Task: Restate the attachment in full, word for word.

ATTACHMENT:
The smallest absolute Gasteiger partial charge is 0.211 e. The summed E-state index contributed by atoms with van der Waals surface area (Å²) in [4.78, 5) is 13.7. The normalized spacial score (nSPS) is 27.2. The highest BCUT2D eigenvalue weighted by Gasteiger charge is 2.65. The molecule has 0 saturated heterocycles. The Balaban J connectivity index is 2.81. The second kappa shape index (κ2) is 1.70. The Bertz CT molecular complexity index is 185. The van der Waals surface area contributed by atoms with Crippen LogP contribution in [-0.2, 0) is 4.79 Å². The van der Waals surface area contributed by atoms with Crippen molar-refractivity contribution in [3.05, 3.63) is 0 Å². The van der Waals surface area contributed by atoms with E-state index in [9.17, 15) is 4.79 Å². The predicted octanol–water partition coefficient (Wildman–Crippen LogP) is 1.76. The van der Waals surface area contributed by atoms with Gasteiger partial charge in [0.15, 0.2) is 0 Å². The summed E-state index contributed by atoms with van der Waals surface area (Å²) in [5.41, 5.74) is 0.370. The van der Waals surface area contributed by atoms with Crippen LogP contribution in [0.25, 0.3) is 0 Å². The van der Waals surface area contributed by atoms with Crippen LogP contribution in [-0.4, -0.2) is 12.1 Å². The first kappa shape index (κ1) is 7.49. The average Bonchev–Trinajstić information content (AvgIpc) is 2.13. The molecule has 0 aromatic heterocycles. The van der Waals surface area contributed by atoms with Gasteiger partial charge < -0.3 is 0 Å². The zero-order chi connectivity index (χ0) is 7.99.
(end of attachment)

The smallest absolute Gasteiger partial charge is 0.211 e. The summed E-state index contributed by atoms with van der Waals surface area (Å²) in [4.78, 5) is 13.7. The normalized spacial score (nSPS) is 27.2. The highest BCUT2D eigenvalue weighted by Gasteiger charge is 2.65. The molecule has 0 saturated heterocycles. The Balaban J connectivity index is 2.81. The second kappa shape index (κ2) is 1.70. The Bertz CT molecular complexity index is 185. The van der Waals surface area contributed by atoms with Crippen LogP contribution in [-0.2, 0) is 4.79 Å². The van der Waals surface area contributed by atoms with Crippen molar-refractivity contribution in [3.05, 3.63) is 0 Å². The van der Waals surface area contributed by atoms with E-state index in [9.17, 15) is 4.79 Å². The predicted octanol–water partition coefficient (Wildman–Crippen LogP) is 1.76. The van der Waals surface area contributed by atoms with Gasteiger partial charge in [0.15, 0.2) is 0 Å². The summed E-state index contributed by atoms with van der Waals surface area (Å²) in [5.41, 5.74) is 0.370. The van der Waals surface area contributed by atoms with Crippen LogP contribution in [0.25, 0.3) is 0 Å². The van der Waals surface area contributed by atoms with Crippen LogP contribution in [-0.4, -0.2) is 12.1 Å². The first kappa shape index (κ1) is 7.49. The average Bonchev–Trinajstić information content (AvgIpc) is 2.13. The molecule has 0 aromatic heterocycles. The van der Waals surface area contributed by atoms with Gasteiger partial charge < -0.3 is 0 Å². The zero-order chi connectivity index (χ0) is 7.99.